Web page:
The navy’s contribution to keeping the oceans safe and secure*

*Moderator's Note:  This article was original published in The Nova Scotian on 07 February 2011.

Many have seen the news on increased piracy in the Horn of Africa and that mariners of all nations still remain at high risk in this area.  The desperate actions of economically disadvantaged pirates off the coast of Somalia have an economic impact on Canadian wallets as a result of increased shipping prices and climbing insurance rates. Although quite clearly these acts of piracy are not in Canadian waters, the navy is there to protect Canadian interests by contributing warships, such as HMCS Fredericton in recent past, to the Coalition campaign off the Horn of Africa. We perform these maritime security operations and counter-piracy operations by employing intelligence and surveillance to police the maritime areas, always watchful for the anomalies or warning signs which would cause us to interdict and investigate a suspicious vessel.  Surveillance and interdiction are roles used by navies around the world as the primary means to investigate vessels employed in unusual practices or places.  As such, it is the primary tool to stop unlawful activity on the high seas such as piracy, narcotics smuggling, weapons smuggling and terrorism.

The Canadian navy is not acting alone in this recent mission; rather, the ships are assigned to a coalition and are acting in company with many other international partners who are all taking an active role in combating piracy.  A large proportion of European and North American trade relies on unfettered shipping from Asia through the Suez Canal by way of the Gulf of Aden. In this area, the overall risk to shipping as a result of acts of piracy escalated to an unacceptable level and action had to be taken.  In order to reduce the risk to shipping, nations from around the globe, including China, Japan, Malaysia and South Korea, deployed their navies to patrol the shipping lanes in the Gulf of Aden. Although the long term campaign to eliminate piracy in these waters is difficult, we must continue to defend our national interests, ensuring that sea lanes become a safer place for international security and prosperity.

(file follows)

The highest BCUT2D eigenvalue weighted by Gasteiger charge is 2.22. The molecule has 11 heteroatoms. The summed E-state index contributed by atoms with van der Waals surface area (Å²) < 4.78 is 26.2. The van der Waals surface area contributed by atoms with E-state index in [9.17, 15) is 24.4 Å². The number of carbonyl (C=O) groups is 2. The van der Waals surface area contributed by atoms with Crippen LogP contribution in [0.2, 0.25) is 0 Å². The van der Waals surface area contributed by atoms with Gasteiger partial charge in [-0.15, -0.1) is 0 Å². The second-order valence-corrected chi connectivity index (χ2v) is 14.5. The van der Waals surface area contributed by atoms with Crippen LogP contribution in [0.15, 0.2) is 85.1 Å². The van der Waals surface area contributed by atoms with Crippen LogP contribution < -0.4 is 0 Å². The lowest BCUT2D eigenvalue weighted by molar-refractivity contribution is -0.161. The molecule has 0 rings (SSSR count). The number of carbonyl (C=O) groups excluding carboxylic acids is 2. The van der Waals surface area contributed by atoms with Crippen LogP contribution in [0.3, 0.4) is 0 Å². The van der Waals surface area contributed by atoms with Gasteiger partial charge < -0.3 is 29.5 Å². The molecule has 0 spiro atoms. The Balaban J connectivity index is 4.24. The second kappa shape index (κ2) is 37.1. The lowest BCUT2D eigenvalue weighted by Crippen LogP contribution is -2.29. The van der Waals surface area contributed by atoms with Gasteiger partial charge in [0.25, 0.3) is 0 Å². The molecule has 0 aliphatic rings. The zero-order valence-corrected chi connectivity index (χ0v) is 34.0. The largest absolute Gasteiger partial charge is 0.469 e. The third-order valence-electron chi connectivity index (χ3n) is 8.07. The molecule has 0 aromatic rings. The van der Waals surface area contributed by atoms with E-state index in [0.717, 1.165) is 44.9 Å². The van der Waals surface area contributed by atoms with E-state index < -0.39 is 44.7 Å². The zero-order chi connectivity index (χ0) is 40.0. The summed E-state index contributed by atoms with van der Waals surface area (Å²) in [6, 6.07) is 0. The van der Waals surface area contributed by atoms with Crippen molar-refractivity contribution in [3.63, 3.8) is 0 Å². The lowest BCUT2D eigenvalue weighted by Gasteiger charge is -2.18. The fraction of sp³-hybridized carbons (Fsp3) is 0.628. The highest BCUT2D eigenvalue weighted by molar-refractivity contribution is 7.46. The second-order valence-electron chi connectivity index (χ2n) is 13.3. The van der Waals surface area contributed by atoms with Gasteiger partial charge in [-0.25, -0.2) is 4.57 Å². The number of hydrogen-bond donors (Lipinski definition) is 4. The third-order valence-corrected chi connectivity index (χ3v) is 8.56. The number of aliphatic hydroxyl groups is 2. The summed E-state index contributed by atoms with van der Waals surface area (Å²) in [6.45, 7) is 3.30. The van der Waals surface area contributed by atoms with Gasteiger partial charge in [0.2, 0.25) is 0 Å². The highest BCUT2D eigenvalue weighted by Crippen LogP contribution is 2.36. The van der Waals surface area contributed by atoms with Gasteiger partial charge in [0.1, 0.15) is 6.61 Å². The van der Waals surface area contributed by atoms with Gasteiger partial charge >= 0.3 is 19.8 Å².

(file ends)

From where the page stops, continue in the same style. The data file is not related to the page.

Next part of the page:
Furthermore, a deployed combat-capable Canadian warship and crew that are engaged in maritime interdiction efforts such as these also offer the Canadian government additional flexibility. It does so by being easily re-deployed or re-tasked as circumstances and priorities change.  Such was the case when HMCS Ville de Quebec was re-assigned from her NATO counter-terrorism operations in the Mediterranean, in response to an urgent Canadian government request, to escort several vessels for the UN World Food Program (WFP) under threat of pirates which were preventing the delivery of vital aid to Somalia. At that time, 90% of the WFP aid was transported by sea but could no longer transit the pirate-infested waters off the African coast.  Ville de Quebec, without additional supplies, training, or equipment, was immediately re-deployed to the African coastline to protect the merchant ships from pirates allowing these vessels to deliver vital lifesaving aid.

Thus, by being constantly prepared for high-intensity operations when we send a ship to a theatre of operations, we are also able to provide a full spectrum of roles – from the maritime security and interdiction role to a humanitarian assistance mission to a conflict where warfare skills and lethal force are required.  All of these roles have the effect of fighting chaos in areas that need stability, which leads to keeping the global trade flowing as it should.

My goal in giving some general examples of our recent missions is to highlight some of the core aspects of our job as the navy, and how our ships in action have been contributing to maritime security, which directly affects Canadians. Canada does not have a navy for the sake of having ships.  Canada has the navy that it requires to meet the expectations of Canadians as determined by our geography.